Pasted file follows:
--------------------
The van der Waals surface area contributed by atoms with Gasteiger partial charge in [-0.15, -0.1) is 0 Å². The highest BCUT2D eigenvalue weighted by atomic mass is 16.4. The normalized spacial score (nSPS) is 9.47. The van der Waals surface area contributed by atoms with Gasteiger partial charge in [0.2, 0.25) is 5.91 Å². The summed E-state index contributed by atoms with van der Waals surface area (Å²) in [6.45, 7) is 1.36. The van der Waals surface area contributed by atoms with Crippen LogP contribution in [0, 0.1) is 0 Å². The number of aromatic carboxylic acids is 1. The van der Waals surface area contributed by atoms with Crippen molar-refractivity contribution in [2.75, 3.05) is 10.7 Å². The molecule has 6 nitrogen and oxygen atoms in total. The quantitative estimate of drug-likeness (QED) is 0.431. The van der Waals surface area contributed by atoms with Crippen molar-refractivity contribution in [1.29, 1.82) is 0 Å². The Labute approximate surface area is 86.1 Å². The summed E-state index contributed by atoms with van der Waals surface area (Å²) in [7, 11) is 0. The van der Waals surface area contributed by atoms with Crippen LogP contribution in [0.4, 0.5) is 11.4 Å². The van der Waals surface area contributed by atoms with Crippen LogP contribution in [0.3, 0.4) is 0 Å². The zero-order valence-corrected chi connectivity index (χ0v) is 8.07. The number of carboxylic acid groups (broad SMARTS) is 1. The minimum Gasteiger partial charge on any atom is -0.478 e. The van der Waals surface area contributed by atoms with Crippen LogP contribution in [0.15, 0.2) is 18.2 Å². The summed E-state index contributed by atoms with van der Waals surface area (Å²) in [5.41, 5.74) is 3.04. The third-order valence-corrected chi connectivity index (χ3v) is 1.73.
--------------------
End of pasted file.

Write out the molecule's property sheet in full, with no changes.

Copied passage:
The van der Waals surface area contributed by atoms with Gasteiger partial charge in [-0.15, -0.1) is 0 Å². The highest BCUT2D eigenvalue weighted by atomic mass is 16.4. The normalized spacial score (nSPS) is 9.47. The van der Waals surface area contributed by atoms with Gasteiger partial charge in [0.2, 0.25) is 5.91 Å². The summed E-state index contributed by atoms with van der Waals surface area (Å²) in [6.45, 7) is 1.36. The van der Waals surface area contributed by atoms with Crippen LogP contribution in [0, 0.1) is 0 Å². The number of aromatic carboxylic acids is 1. The van der Waals surface area contributed by atoms with Crippen molar-refractivity contribution in [2.75, 3.05) is 10.7 Å². The molecule has 6 nitrogen and oxygen atoms in total. The quantitative estimate of drug-likeness (QED) is 0.431. The van der Waals surface area contributed by atoms with Crippen molar-refractivity contribution in [1.29, 1.82) is 0 Å². The Labute approximate surface area is 86.1 Å². The summed E-state index contributed by atoms with van der Waals surface area (Å²) in [7, 11) is 0. The van der Waals surface area contributed by atoms with Crippen LogP contribution in [0.4, 0.5) is 11.4 Å². The van der Waals surface area contributed by atoms with Crippen LogP contribution in [0.3, 0.4) is 0 Å². The zero-order valence-corrected chi connectivity index (χ0v) is 8.07. The number of carboxylic acid groups (broad SMARTS) is 1. The minimum Gasteiger partial charge on any atom is -0.478 e. The van der Waals surface area contributed by atoms with Crippen LogP contribution in [0.15, 0.2) is 18.2 Å². The summed E-state index contributed by atoms with van der Waals surface area (Å²) in [5.41, 5.74) is 3.04. The third-order valence-corrected chi connectivity index (χ3v) is 1.73.